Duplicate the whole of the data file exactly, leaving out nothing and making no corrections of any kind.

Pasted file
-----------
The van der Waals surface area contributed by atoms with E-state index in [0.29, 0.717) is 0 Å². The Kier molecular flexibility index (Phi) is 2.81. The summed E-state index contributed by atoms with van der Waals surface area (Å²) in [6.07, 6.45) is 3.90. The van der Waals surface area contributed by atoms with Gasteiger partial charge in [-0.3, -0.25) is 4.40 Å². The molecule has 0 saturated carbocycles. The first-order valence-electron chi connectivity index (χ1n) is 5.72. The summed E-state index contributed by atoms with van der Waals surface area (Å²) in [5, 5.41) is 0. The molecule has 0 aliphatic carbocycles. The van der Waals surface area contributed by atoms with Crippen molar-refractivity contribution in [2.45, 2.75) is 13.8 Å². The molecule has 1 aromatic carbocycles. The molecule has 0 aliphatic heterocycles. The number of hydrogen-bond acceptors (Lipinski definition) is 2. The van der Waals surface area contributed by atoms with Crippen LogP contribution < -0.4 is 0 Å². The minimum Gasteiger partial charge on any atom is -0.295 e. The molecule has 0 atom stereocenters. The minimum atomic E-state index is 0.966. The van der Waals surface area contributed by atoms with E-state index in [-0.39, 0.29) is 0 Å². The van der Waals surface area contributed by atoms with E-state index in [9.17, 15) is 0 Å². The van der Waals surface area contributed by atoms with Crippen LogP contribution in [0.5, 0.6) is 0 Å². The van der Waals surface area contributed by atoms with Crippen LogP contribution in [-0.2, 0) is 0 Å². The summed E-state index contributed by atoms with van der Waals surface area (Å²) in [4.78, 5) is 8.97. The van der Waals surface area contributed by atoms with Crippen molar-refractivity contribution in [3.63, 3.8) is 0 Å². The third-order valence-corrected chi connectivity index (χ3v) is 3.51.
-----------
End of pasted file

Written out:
The van der Waals surface area contributed by atoms with E-state index in [0.29, 0.717) is 0 Å². The Kier molecular flexibility index (Phi) is 2.81. The summed E-state index contributed by atoms with van der Waals surface area (Å²) in [6.07, 6.45) is 3.90. The van der Waals surface area contributed by atoms with Gasteiger partial charge in [-0.3, -0.25) is 4.40 Å². The molecule has 0 saturated carbocycles. The first-order valence-electron chi connectivity index (χ1n) is 5.72. The summed E-state index contributed by atoms with van der Waals surface area (Å²) in [5, 5.41) is 0. The molecule has 0 aliphatic carbocycles. The van der Waals surface area contributed by atoms with Crippen molar-refractivity contribution in [2.45, 2.75) is 13.8 Å². The molecule has 1 aromatic carbocycles. The molecule has 0 aliphatic heterocycles. The number of hydrogen-bond acceptors (Lipinski definition) is 2. The van der Waals surface area contributed by atoms with Crippen LogP contribution < -0.4 is 0 Å². The minimum Gasteiger partial charge on any atom is -0.295 e. The molecule has 0 atom stereocenters. The minimum atomic E-state index is 0.966. The van der Waals surface area contributed by atoms with E-state index in [-0.39, 0.29) is 0 Å². The van der Waals surface area contributed by atoms with E-state index in [9.17, 15) is 0 Å². The van der Waals surface area contributed by atoms with Crippen LogP contribution in [0.5, 0.6) is 0 Å². The van der Waals surface area contributed by atoms with Crippen LogP contribution in [-0.2, 0) is 0 Å². The summed E-state index contributed by atoms with van der Waals surface area (Å²) in [4.78, 5) is 8.97. The van der Waals surface area contributed by atoms with Crippen molar-refractivity contribution in [3.63, 3.8) is 0 Å². The third-order valence-corrected chi connectivity index (χ3v) is 3.51.